God as Father God as Mother, God as Child, as well as Father
Suffering is wages for sin Suffering is birth pains of universe—all beings suffer
Death is wages for sin Death is a natural event, a prelude to recycling and rebirth
Introspective in its psychology Cosmic (connecting psyche to cosmos) in its psychology
Emphasizes introvert meditation Emphasizes art as meditation (also known as extrovert meditation)
Science is unimportant Science, by teaching us about Nature, teaches us about the Creator
Dualistic (either/or) Dialectical (both/and)
Spirit is in opposition to matter Spirit and matter form a “wonderful communion” (Aquinas)
“Spirit is whatever is not matter” (Augustine) Spirit is the ‘elan” in everything (Aquinas)
Suspicious of the body and violent in its body/soul imagery: “Soul makes war with the body” (Augustine) Welcoming of body and gentle in its body/soul imagery: “soul loves the body” (Eckhart)
“Humility is to despise yourself” (Tanquerry) Humility is to befriend one’s earthiness (humus). “Holy people draw to themselves all that is earthy.” (Hildegard)
Be in control Letting go—ecstasy, breakthrough
Pessimistic Hopeful
Climbing Jacob’s Ladder Dancing Sara’s Circle
Elitist For the many, democratic
No Cosmic Christ Cosmic Christ
Emphasis on Jesus as Son of God but not Jesus as prophet Emphasis on Jesus as prophet, artist, parable-teller, wisdom figure and Son of God who calls others to their divinity
Personal salvation Salvation, healing and divinizing of people, the earth and the cosmos (theosis)
Build up church Build up Kingdom/Queendom
Kingdom = church Kingdom = cosmos, creation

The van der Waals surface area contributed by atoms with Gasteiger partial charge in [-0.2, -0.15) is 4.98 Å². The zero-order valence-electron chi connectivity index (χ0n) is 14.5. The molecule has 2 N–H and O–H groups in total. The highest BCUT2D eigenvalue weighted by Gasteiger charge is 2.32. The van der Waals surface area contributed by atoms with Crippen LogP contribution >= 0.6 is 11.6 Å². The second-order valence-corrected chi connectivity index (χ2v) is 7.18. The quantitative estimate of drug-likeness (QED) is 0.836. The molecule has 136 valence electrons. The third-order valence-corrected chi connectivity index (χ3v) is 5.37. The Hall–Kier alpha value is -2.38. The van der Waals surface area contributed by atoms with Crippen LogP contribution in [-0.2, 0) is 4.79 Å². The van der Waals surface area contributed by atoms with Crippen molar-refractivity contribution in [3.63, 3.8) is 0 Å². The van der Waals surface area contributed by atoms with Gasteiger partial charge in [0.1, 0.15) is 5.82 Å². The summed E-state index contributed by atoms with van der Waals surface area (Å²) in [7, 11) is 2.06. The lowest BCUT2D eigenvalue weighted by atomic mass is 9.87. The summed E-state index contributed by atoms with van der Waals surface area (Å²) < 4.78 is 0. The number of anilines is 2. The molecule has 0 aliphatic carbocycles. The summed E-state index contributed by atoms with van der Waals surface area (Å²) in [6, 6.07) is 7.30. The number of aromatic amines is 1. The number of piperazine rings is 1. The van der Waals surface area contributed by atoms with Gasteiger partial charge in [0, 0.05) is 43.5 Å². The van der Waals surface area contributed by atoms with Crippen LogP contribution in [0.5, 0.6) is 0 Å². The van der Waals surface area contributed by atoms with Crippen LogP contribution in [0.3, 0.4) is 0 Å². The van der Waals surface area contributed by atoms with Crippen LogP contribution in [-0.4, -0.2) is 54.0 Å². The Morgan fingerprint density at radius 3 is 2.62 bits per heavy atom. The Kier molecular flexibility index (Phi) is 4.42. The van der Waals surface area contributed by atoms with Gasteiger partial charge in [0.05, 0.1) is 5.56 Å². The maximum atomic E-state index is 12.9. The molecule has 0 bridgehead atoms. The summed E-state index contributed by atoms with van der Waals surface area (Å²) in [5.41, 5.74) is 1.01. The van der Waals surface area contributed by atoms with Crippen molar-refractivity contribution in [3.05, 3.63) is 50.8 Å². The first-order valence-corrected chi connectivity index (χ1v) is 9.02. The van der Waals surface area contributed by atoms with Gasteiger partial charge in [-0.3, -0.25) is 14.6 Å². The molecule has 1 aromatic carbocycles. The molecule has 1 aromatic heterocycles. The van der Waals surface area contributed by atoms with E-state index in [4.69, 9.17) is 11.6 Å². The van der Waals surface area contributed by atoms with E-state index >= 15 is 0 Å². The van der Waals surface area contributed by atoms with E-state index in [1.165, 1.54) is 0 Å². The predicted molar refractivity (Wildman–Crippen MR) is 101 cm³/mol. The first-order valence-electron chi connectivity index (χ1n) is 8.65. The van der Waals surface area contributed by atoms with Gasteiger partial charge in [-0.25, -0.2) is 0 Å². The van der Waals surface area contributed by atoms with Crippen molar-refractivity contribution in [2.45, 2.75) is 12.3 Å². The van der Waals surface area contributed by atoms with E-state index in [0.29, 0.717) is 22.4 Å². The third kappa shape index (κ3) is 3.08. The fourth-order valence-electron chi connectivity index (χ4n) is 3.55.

Human as sinner Human as royal person who can choose to create or destroy
Time is toward the past (lost perfection) or future (heaven): unrealized eschatology Time is now and making the future (heaven) begin to happen now: realized eschatology
Eternal life is after death Eternal life is now
Contemplation is goal of spirituality Compassion, justice, and celebration are goals of spirituality
A spirituality of the powerful A spirituality of the powerless, the anawim (those without a voice)
Emphasizes the cross Considers the cross as significant for the Via Negativa, but also emphasizes the Creation, Resurrection and coming of the Spirit in co-creation
Emphasizes the cross Considers the cross as significant for the Via Negativa, but also emphasizes the Creation, Resurrection and coming of the Spirit in co-creation
Tends toward christolotry and Docetism with an underdeveloped theology of the Creator and the Holy Spirit Trinitarian in full sense of celebrating a Creator God, a prophetic Son of God, and the Holy Spirit of divine transformation
Emphasizes obedience Emphasizes creativity
Tends to abstractions Sensual
Righteousness Justice
Duty Beauty
Guilt, shame and redemption Thanks and praise
Purity from world Hospitality to all beings
Apolitical, i.e. supportive of status quo Prophetic, i.e. critical of status quo and its ideologies
Humanity is sinful Humanity is divine yet capable of demonic and sinful choices
Faith is in intellect Faith is in imagination
Suspicious of the artist Welcomes the artist since all are called to be co-creators with God
Theistic Panentheistic
My religion is the only way to God Deep Ecumenism

Join us in meditation that supports your compassionate action

Receive Matthew Fox's Daily Meditation by subscribing below: